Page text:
Traditional knowledge of fire use by the Confederated Tribes of Warm Springs in the eastside Cascades of Oregon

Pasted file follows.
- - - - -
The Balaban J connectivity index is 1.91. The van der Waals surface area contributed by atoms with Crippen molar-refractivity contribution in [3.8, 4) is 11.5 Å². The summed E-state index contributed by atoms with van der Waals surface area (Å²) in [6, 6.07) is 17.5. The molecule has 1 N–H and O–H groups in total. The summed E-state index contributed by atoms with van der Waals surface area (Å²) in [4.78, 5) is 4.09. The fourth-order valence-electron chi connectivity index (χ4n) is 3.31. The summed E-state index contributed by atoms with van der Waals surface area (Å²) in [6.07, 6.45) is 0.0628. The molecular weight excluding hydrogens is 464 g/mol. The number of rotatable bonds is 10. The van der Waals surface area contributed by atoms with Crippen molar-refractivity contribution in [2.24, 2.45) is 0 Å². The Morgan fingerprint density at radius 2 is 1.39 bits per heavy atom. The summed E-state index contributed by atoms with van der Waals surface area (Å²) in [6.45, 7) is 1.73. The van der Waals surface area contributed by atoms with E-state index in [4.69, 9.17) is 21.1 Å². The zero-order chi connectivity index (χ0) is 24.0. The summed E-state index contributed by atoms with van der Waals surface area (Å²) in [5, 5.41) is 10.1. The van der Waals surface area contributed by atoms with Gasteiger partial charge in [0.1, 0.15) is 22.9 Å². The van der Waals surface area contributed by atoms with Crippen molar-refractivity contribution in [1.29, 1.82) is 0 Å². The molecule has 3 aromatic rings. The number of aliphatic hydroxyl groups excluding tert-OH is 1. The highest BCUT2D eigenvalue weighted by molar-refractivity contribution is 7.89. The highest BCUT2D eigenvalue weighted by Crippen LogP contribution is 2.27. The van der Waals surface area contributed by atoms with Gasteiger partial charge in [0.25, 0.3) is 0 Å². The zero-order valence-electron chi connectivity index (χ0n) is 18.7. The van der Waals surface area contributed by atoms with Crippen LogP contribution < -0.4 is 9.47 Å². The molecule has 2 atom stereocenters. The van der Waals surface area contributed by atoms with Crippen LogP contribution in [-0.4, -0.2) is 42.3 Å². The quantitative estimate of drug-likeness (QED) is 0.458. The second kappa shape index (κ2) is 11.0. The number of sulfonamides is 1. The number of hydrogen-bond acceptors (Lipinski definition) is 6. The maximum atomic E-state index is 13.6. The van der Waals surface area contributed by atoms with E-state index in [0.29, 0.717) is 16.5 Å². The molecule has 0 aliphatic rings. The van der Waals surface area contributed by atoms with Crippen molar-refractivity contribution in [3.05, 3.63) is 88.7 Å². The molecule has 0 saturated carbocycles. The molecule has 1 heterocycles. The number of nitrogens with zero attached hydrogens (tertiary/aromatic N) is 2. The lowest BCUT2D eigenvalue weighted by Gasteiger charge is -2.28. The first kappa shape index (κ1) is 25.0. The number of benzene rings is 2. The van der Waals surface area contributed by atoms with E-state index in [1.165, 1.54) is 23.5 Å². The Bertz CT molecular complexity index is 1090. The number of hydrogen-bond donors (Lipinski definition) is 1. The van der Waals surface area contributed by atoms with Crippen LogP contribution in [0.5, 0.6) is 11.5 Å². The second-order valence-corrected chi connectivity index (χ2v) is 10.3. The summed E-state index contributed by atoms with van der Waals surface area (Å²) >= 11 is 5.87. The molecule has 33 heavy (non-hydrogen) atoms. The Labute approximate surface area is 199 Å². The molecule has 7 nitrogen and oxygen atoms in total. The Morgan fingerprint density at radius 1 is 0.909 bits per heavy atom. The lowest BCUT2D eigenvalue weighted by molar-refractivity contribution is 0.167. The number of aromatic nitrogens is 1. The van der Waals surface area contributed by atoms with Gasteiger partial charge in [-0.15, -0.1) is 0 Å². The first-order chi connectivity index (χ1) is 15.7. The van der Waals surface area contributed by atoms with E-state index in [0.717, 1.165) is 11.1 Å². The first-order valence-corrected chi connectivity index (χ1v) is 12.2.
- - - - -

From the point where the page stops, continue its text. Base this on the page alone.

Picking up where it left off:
We examined traditional knowledge of fire use by the Ichishikin (Sahaptin), Kitsht Wasco (Wasco), and Numu (Northern Paiute) peoples (now Confederated Tribes of Warm Springs, CTWS) in the eastside Cascades of Oregon to generate insights for restoring conifer forest landscapes and enhancing culturally-valued resources. We examined qualitative and geospatial data derived from oral history interviews, participatory GIS focus groups, archival records, and historical forest surveys to characterize cultural fire regimes (CFRs) –an element of historical fire regimes– of moist mixed conifer (MMC), dry mixed conifer (DMC), and shrub-grassland (SG) zones. Our ethnohistorical evidence indicated a pronounced cultural fire regime in the MMC zone, but not in the two drier zones. The CFR of the MMC zone was characterized by frequent (few-year recurrence), low-severity burns distributed in a shifting pattern. This regime helped to maintain forest openings created by previous ignitions, resulting from lightning or possibly human-set, that had burned large areas. The CFR was influenced by the CTWS traditional knowledge system, which consisted of four elements: fire use and associated resource tending practices, tribal ecological principles, the seasonal round (the migratory pattern to fulfill resource needs), and culture. Thinleaf huckleberry (Vaccinium membranaceum), a cultural keystone species, occurs primarily in the MMC zone and was a principle focus of traditional fire use of the CTWS peoples. Fire was deployed to maintain shrub productivity and site access for harvesting. Cessation of fire use by ∼1940 has caused a decline in huckleberry productivity throughout much of the historical harvest zone. Our findings about CFR scale show how a nested, multi-level framework (patch- and landscape-levels) may be employed to reintroduce fire and thereby promote forest restoration and enhance culturally-valued resources. Our findings also highlight the utility of engaging the communities that hold traditional knowledge in the forest management and planning process.